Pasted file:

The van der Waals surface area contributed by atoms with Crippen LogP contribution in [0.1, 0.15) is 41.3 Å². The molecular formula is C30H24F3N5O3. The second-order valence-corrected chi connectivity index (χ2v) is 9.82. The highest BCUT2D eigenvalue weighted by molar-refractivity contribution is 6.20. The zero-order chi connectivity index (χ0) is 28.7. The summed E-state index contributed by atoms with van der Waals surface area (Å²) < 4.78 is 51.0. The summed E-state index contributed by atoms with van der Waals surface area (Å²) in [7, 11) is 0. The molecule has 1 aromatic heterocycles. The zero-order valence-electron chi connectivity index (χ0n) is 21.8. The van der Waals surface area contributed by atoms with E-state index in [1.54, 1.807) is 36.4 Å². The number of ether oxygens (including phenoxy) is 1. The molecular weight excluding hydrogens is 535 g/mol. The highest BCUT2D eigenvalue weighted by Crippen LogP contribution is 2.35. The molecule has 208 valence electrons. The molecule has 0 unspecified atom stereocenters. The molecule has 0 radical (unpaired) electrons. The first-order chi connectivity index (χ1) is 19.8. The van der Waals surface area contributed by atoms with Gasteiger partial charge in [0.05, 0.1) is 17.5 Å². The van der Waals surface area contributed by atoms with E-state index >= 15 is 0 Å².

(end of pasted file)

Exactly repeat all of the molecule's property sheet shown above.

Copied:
The van der Waals surface area contributed by atoms with Crippen LogP contribution in [0.1, 0.15) is 41.3 Å². The molecular formula is C30H24F3N5O3. The second-order valence-corrected chi connectivity index (χ2v) is 9.82. The highest BCUT2D eigenvalue weighted by molar-refractivity contribution is 6.20. The zero-order chi connectivity index (χ0) is 28.7. The summed E-state index contributed by atoms with van der Waals surface area (Å²) < 4.78 is 51.0. The summed E-state index contributed by atoms with van der Waals surface area (Å²) in [7, 11) is 0. The molecule has 1 aromatic heterocycles. The zero-order valence-electron chi connectivity index (χ0n) is 21.8. The van der Waals surface area contributed by atoms with E-state index in [1.54, 1.807) is 36.4 Å². The number of ether oxygens (including phenoxy) is 1. The molecular weight excluding hydrogens is 535 g/mol. The highest BCUT2D eigenvalue weighted by Crippen LogP contribution is 2.35. The molecule has 208 valence electrons. The molecule has 0 unspecified atom stereocenters. The molecule has 0 radical (unpaired) electrons. The first-order chi connectivity index (χ1) is 19.8. The van der Waals surface area contributed by atoms with Gasteiger partial charge in [0.05, 0.1) is 17.5 Å². The van der Waals surface area contributed by atoms with E-state index >= 15 is 0 Å².